Surviving is a word commonly paired with work in modern-day conversation. Examples might include, "If I can only survive this workday," or "If I can only survive at this job long enough to see retirement." On a daily basis people work at jobs they do not enjoy, for less pay than they are worth, and with ongoing concerns about being fired, laid off or downsized. They work for bosses who are unpleasant, ineffective or even abusive in some cases, and yet they persist.
Why do they choose to continue on this path? They do so because they must, or so they believe. This belief system has given rise to "survivalnomics," which is a term you may be unfamiliar with, but it's a concept that you know all too well. It is a desperate economic reality that we all readily accept as the norm, whereby both employers and employees struggle to survive in a seemingly zero sum game of business. Both parties are in a perpetual state of fight or flight where both the boss and the employees struggle to survive in the business world. They believe they must fight, attack and constantly prove themselves in the workplace if they are to survive.
This belief triggers an automatic response that causes us to leave rational thinking behind. We numb ourselves in preparation for the next attack and the possible pain associated with it. We work in survival mode on some level, whether we are keenly aware of it in our conscious mind or not. The experience is hard on our body, mind and spirit, demonstrated by ailments such as high-blood pressure, depression and heart attacks -- and yet we persist.
However, now more than ever before, the concept of "work" is changing. We are dissecting it, and so are employers; there are serious consequences that are only just beginning to show themselves. The implications for the future of work are dire if you ask a committed cubicle dweller. However, for those with an entrepreneurial spirit and a desire to reclaim their career, a new priority is emerging -- happiness.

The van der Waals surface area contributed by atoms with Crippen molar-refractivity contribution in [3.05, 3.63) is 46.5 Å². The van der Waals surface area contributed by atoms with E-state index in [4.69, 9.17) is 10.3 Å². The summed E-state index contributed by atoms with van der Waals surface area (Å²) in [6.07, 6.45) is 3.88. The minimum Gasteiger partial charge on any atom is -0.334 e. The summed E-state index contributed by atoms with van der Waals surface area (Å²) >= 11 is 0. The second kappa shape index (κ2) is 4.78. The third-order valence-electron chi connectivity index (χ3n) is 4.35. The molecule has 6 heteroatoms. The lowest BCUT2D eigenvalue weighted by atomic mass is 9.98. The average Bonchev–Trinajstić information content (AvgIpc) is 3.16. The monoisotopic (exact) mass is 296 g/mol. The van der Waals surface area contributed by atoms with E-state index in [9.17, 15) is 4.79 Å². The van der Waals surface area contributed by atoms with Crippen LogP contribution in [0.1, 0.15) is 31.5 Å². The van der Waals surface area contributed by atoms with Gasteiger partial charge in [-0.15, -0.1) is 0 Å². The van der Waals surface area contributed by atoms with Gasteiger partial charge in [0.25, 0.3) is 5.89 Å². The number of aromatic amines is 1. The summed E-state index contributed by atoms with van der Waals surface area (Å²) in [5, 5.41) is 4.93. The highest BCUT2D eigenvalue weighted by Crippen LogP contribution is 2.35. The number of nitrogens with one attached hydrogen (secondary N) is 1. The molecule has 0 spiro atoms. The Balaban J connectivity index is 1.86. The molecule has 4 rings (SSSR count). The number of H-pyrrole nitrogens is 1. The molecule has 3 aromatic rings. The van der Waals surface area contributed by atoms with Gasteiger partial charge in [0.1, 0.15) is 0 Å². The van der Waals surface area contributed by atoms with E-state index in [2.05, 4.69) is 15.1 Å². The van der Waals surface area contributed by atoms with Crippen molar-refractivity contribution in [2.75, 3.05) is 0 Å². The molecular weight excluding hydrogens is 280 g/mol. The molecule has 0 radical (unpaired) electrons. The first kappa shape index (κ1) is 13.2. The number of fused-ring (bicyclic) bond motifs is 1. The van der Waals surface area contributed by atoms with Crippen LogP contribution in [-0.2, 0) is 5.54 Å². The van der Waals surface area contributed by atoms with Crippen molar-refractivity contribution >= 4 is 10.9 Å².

Happiness is the new currency for scores of people fed up with the status quo. Increasingly people are striking out on their own, freelancing, working location-independent and leading a more deliberate lifestyle in general. The power of time off, a concept that has long been heralded by and embedded into European cultures, is being re-prioritized and recognized as a valuable and necessary part of a thriving lifestyle.
This trend away from a lifestyle narrowly focused on work, toward one where quality of life is the dominant priority, marking the end of survivalnomics. Testimonials from people who have successfully made this fundamental shift away from the traditional 9-to-5 paradigm are surfacing in greater numbers, and the media is buzzing ever more loudly about lifestyle design topics. The American work force is reinventing itself. It's not surprising -- after all, we are a nation of innovators.
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